Election results: Mahmud AHMADI-NEJAD elected president; percent of vote - Mahmud AHMADI-NEJAD 62%, Ali Akbar Hasheemi-RAFSANJANI 36%

 

 

Legislative Branch

 

Unicameral Islamic Consultative Assembly or Majles-e-Shura-ye-Eslami or Majles (290 seats; members elected by popular vote to serve four-year terms)
elections: last held 20 February 2004 with a runoff held 7 May 2004 (next to be held in March 2008)
Election results: percent of vote - NA; seats by party - conservatives/Islamists 190, reformers 50, independents 45, religious minorities 5

 

 

Judicial Branch

 

The Supreme Court (Qeveh Qazaieh) and the four-member High Council of the Judiciary have a single head and overlapping responsibilities; together they supervise the enforcement of all laws and establish judicial and legal policies; lower courts include a special clerical court, a revolutionary court, and a special administrative court

 

 

Political Parties and Leaders

 

Formal political parties are a relatively new phenomenon in Iran and most conservatives still prefer to work through political pressure groups rather than parties, and often political parties or coalitions are formed prior to elections and disbanded soon thereafter; a loose pro-reform coalition called the 2nd Khordad Front, which includes political parties as well as less formal groups and organizations, achieved considerable success at elections to the sixth Majles in early 2000; groups in the coalition include: Islamic Iran Participation Front (IIPF), Executives of Construction Party (Kargozaran), Solidarity Party, Islamic Labor Party, Mardom Salari, Mojahedin of the Islamic Revolution Organization (MIRO), and Militant Clerics Society (Ruhaniyun); the coalition participated in the seventh Majles elections in early 2004; following his defeat in the 2005 presidential elections, former MCS Secretary General and sixth Majles Speaker Mehdi KARUBI formed the National Trust Party; a new conservative group, Islamic Iran Developers Coalition (Abadgaran), took a leading position in the new Majles after winning a majority of the seats in February 2004; following the 2004 Majles elections, traditional and hardline conservatives have attempted to close ranks under the United Front of Principlists; the IIPF has repeatedly complained that the overwhelming majority of its candidates have been unfairly disqualified from the 2008 elections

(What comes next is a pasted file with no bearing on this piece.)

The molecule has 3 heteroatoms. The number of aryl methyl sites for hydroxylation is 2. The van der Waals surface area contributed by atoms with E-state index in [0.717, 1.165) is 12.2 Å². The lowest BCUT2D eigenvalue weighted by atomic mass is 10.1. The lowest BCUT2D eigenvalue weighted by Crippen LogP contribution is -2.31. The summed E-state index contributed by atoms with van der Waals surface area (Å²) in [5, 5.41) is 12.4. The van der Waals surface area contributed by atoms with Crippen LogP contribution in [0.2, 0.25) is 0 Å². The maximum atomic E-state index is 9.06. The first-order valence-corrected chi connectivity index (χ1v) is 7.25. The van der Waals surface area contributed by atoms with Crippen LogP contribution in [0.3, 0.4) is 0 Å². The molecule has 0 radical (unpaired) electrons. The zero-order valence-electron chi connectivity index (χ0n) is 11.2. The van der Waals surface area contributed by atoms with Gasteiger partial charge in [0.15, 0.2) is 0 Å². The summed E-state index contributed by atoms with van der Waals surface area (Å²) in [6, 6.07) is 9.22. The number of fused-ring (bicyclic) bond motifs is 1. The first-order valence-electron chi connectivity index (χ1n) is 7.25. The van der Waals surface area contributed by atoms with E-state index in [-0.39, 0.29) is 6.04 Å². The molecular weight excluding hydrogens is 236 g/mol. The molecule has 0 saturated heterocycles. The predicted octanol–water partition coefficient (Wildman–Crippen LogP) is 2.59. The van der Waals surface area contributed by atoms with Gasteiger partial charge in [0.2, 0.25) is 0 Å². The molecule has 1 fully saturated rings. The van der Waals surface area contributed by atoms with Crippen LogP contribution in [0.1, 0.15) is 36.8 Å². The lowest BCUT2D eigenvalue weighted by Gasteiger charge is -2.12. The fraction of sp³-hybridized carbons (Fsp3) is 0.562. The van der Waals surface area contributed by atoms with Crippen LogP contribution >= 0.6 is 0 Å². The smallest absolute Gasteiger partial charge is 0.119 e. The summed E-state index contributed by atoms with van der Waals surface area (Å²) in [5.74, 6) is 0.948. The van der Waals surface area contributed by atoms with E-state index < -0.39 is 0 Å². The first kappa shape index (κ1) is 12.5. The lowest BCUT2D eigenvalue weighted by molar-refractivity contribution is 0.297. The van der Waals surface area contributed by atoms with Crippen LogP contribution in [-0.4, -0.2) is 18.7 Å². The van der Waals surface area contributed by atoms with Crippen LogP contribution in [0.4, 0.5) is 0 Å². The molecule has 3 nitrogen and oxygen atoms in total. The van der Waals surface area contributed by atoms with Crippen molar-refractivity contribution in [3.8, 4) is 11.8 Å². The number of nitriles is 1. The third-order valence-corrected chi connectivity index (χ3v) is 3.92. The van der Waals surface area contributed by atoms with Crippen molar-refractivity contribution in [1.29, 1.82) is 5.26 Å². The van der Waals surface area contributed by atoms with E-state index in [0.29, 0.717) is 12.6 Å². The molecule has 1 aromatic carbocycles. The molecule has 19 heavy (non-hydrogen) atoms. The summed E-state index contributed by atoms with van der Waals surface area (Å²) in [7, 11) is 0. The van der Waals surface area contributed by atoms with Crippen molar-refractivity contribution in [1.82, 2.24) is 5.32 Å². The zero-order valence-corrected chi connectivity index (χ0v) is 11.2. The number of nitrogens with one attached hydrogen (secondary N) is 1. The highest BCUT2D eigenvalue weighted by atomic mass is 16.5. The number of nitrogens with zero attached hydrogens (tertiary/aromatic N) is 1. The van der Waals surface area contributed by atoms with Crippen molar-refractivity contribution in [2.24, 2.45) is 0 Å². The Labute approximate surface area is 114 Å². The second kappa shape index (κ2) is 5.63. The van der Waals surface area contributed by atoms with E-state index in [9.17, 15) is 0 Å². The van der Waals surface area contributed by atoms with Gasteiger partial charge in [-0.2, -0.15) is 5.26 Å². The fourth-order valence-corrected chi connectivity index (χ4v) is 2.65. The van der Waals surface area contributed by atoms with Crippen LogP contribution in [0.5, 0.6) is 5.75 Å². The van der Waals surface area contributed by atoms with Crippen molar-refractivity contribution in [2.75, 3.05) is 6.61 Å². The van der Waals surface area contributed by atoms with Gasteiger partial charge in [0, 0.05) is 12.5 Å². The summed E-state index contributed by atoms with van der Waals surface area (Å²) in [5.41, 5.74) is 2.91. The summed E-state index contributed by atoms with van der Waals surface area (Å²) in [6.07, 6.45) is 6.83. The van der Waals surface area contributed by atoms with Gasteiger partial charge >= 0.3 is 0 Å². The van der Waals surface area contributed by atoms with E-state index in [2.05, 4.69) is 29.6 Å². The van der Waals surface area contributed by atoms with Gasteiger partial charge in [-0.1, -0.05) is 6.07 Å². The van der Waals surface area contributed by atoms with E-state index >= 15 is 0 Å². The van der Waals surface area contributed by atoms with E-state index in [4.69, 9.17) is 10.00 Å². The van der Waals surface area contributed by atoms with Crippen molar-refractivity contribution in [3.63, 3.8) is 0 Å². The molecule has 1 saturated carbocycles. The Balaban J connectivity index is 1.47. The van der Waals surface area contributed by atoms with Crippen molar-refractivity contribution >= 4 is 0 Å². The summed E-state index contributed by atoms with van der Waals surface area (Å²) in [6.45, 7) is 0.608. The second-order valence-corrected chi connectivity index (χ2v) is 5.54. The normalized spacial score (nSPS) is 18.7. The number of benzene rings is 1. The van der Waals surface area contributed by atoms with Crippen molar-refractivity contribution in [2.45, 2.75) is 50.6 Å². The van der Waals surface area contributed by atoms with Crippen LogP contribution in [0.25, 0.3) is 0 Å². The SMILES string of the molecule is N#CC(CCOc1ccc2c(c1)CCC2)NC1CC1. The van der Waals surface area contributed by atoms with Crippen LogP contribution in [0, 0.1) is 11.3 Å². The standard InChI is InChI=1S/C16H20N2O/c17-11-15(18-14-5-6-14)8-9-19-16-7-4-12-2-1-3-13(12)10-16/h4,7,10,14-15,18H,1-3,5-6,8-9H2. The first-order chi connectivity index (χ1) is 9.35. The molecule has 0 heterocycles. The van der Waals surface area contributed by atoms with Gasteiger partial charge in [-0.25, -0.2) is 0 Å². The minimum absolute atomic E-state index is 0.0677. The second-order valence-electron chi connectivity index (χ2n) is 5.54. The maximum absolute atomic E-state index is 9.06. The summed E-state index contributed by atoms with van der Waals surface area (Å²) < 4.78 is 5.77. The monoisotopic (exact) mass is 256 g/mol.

Political Pressure Groups and Leaders